I haven't weighed in on the US intervention in Libya so far because, although I'm against it, I didn't really feel strongly enough about it to chime in one way or another. My opposition comes mainly from the unclear goal of the mission (is it "narrowly focused on saving lives" as Obama said tonight or to overthrow Qaddafi?), a lack of trust in US intentions and the general belief that the unintended consequences of foreign military intervention seem ill equiped to successfully impact a civil war in a predictable way.
Watching Obama's speech on Libya tonight has moved me to share some thoughts. Unlike Phil, I found the speech to be infuriating. Tonight's speech was a case study in the exultation of American exceptionalism in complete disregard of the history and current policies of the United States, and it helped reveal the base hypocrisy of US foreign policy in the Middle East.
The main theme tonight was a time-tested one: America is too special and moral a country to not have intervened on behalf of the Libyan people. Obama repeatedly praised the "shining city upon a hill" throughout his speech:
For generations, the United States of America has played a unique role as an anchor of global security and advocate for human freedom.
and more dramatically:
To brush aside America's responsibility as a leader and – more profoundly – our responsibilities to our fellow human beings under such circumstances would have been a betrayal of who we are. Some nations may be able to turn a blind eye to atrocities in other countries. The United States of America is different.
And towards the end Obama soothed, "because wherever people long to be free, they will find a friend in the United States."
I haven't wanted to attack the Libya intervention in the grounds that it is completely hypocritical, because honestly I understand that any government's policies are politically and economically driven and thus bound to be hypocritical, but tonight's celebration of American moral leadership pushed me over the edge. One might support the American attack on Libya, and I can understand the reasons you would, but please don't believe for a second that it had anything to do with "US values" or that the US is operating on "behalf of what's right." I also think it's an enormous stretch to claim, as Phil did, that the US is building an "international coalition around the principle of human rights in the Middle East." (to counter one only has to look at Bahrain, Yemen, Ivory Coast, etc.) I think the most favorable reading of the situation is the the US intervened on behalf of close allies in Europe who were frightened of a massive refugee crisis if Qaddafi began completely massacring his opponents. Rather than fighting in defense of human rights, it seems the US is yet again building an international coaltion to punish its enemies while ignoring the transgressions of its allies.
And of course there's Israel. Read this passage from tonight's speech and see if you can see the one small change I made:
Innocent people were targeted for killing. Hospitals and ambulances were attacked. Journalists were arrested, sexually assaulted, and killed. Supplies of food and fuel were choked off. The water for hundreds of thousands of people in [Gaza City] was shut off. Cities and towns were shelled, mosques destroyed, and apartment buildings reduced to rubble. Military jets and helicopter gunships were unleashed upon people who had no means to defend themselves against assault from the air.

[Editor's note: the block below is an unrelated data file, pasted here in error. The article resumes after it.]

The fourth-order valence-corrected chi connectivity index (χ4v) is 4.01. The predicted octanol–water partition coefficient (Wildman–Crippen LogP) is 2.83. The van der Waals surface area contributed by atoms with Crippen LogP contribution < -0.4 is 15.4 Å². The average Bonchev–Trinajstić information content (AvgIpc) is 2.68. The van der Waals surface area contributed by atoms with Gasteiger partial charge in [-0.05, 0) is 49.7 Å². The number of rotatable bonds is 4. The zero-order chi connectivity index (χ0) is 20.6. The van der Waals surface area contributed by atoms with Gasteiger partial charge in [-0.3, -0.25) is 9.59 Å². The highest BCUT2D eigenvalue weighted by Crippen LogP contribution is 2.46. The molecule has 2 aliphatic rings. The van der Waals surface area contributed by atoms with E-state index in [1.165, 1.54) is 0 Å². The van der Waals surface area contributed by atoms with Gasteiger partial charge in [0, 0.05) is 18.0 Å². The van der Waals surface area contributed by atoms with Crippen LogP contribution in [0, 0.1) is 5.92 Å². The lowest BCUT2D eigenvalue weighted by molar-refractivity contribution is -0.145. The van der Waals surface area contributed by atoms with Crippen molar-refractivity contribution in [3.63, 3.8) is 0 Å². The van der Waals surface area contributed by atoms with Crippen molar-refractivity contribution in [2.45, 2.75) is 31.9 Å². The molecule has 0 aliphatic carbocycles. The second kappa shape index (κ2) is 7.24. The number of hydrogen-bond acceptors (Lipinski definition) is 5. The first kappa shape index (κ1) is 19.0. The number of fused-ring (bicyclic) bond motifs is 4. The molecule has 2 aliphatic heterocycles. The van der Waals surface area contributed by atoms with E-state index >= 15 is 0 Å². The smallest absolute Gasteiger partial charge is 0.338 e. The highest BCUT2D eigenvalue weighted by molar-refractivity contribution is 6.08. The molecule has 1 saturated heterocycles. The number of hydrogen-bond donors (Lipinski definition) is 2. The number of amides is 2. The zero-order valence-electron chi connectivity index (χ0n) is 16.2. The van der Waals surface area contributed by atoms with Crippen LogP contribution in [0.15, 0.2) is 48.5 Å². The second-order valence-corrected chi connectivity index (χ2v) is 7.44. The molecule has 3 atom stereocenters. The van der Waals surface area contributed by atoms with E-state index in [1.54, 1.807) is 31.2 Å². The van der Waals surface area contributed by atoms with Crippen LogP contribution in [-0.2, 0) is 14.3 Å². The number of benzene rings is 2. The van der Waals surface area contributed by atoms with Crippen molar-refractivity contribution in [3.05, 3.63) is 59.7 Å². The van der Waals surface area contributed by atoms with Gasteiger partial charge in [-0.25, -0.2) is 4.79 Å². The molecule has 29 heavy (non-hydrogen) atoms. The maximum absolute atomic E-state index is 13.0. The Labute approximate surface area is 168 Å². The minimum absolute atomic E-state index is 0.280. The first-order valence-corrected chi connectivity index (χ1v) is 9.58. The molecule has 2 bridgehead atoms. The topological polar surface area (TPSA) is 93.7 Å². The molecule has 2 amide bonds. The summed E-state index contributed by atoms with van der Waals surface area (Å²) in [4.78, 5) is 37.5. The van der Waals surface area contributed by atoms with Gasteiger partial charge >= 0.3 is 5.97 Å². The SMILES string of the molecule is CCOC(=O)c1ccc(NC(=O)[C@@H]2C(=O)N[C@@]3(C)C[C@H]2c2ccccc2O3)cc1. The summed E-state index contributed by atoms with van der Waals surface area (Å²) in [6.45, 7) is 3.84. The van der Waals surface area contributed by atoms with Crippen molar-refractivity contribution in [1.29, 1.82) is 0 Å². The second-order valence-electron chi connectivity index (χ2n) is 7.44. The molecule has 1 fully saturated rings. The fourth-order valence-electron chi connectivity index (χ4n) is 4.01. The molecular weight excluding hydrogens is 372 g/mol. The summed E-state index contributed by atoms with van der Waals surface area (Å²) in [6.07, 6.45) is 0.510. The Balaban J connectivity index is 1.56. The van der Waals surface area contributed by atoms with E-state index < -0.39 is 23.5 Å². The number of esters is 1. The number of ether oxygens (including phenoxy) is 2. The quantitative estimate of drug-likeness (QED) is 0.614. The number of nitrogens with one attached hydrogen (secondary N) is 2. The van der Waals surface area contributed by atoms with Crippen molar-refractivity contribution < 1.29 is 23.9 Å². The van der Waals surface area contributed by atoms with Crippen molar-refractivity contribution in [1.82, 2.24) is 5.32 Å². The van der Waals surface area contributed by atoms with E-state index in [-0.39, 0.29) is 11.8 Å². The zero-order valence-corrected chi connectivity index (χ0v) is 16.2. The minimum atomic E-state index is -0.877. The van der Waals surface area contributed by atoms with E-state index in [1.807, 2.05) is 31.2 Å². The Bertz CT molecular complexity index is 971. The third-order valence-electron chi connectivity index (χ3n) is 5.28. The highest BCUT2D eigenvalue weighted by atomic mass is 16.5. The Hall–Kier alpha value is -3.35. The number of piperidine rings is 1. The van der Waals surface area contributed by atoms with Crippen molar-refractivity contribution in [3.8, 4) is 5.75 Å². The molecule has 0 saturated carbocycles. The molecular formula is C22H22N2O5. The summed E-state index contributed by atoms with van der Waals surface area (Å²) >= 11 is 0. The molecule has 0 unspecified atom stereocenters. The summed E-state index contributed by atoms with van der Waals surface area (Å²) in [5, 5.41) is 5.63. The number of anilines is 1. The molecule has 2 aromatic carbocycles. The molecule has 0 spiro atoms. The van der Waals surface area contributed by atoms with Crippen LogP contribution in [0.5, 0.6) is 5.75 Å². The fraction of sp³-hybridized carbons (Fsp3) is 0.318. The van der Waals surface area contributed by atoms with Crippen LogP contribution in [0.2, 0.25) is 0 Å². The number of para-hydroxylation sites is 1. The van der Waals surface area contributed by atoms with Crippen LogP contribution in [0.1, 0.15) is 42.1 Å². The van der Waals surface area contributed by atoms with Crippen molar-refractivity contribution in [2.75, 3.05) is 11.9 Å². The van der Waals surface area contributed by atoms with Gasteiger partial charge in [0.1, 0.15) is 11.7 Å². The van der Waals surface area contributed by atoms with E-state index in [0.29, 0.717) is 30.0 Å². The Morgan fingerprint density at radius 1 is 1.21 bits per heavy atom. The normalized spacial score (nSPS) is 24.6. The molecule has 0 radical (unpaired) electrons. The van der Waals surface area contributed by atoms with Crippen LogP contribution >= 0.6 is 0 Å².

The only part that I'm not sure is accurate is whether journalists were sexually assaulted in Gaza.
The bald faced hypocrisy of Obama's glorious speechifying, while continuing to provide complete diplomatic cover for Israel, is criminal. I see no reason to believe, as Phil wrote, that "Obama is conscious of [his speech's] Palestinian application." Actually, he might be conscious of it, but doesn't mean he will do a damn thing about it. When it comes to its allies, the US government is most interested in maintaining the status quo until it becomes untenable. This was the "hinge" that we saw in Egypt from the administrationt's perspective. It didn't involve the US embracing international law or the grievances of the Egyptian people, but instead it was the US understanding that Mubarak was out and that it had get aligned with the new power players in Egypt. When it comes to Israel/Palestine, the US is still all chips in (to the tune of $3 billion a year) on the side of Israel, and it doesn't seem that Obama's newfound appreciation for human rights will alter that ledger anytime soon (and that's why it's up to civil society to make the status quo untenable, but that's a different post).
Ironically, Obama offered the following warning tonight against inaction in the case of Libya, "The writ of the UN Security Council would have been shown to be little more than empty words, crippling its future credibility to uphold global peace and security." Strong stuff. It echoes very closely one of the warnings offered by the authors of the Goldstone Report on the danger of ignoring the need for accountability for the fighting during Operation Cast Lead, "To deny modes of accountability reinforces impunity, and tarnishes the credibility of the United Nation and of the international community.” So far, the Obama administration has done much more to tarnish the credibility of the international community than it has to uphold global peace and security. Tonight's speech may have tried to blur that reality, but the record speaks for itself.